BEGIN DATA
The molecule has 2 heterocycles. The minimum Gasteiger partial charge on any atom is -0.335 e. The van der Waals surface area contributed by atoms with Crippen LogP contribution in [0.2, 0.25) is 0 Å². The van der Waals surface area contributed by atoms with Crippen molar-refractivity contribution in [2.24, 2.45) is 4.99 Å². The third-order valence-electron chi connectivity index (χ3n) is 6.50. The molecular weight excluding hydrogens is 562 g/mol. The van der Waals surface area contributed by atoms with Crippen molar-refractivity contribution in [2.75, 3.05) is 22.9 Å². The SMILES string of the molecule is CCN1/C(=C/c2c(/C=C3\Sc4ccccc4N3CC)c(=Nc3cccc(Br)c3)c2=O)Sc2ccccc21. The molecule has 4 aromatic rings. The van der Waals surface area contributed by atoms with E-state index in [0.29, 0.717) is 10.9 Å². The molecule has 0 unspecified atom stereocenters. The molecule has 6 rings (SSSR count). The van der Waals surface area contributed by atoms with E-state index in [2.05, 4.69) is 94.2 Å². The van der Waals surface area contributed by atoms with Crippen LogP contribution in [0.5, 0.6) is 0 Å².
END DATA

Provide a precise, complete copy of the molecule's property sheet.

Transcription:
The molecule has 2 heterocycles. The minimum Gasteiger partial charge on any atom is -0.335 e. The van der Waals surface area contributed by atoms with Crippen LogP contribution in [0.2, 0.25) is 0 Å². The van der Waals surface area contributed by atoms with Crippen molar-refractivity contribution in [2.24, 2.45) is 4.99 Å². The third-order valence-electron chi connectivity index (χ3n) is 6.50. The molecular weight excluding hydrogens is 562 g/mol. The van der Waals surface area contributed by atoms with Crippen molar-refractivity contribution in [2.75, 3.05) is 22.9 Å². The SMILES string of the molecule is CCN1/C(=C/c2c(/C=C3\Sc4ccccc4N3CC)c(=Nc3cccc(Br)c3)c2=O)Sc2ccccc21. The molecule has 4 aromatic rings. The van der Waals surface area contributed by atoms with E-state index in [0.29, 0.717) is 10.9 Å². The molecule has 0 unspecified atom stereocenters. The molecule has 6 rings (SSSR count). The van der Waals surface area contributed by atoms with E-state index in [2.05, 4.69) is 94.2 Å². The van der Waals surface area contributed by atoms with Crippen LogP contribution in [0.5, 0.6) is 0 Å².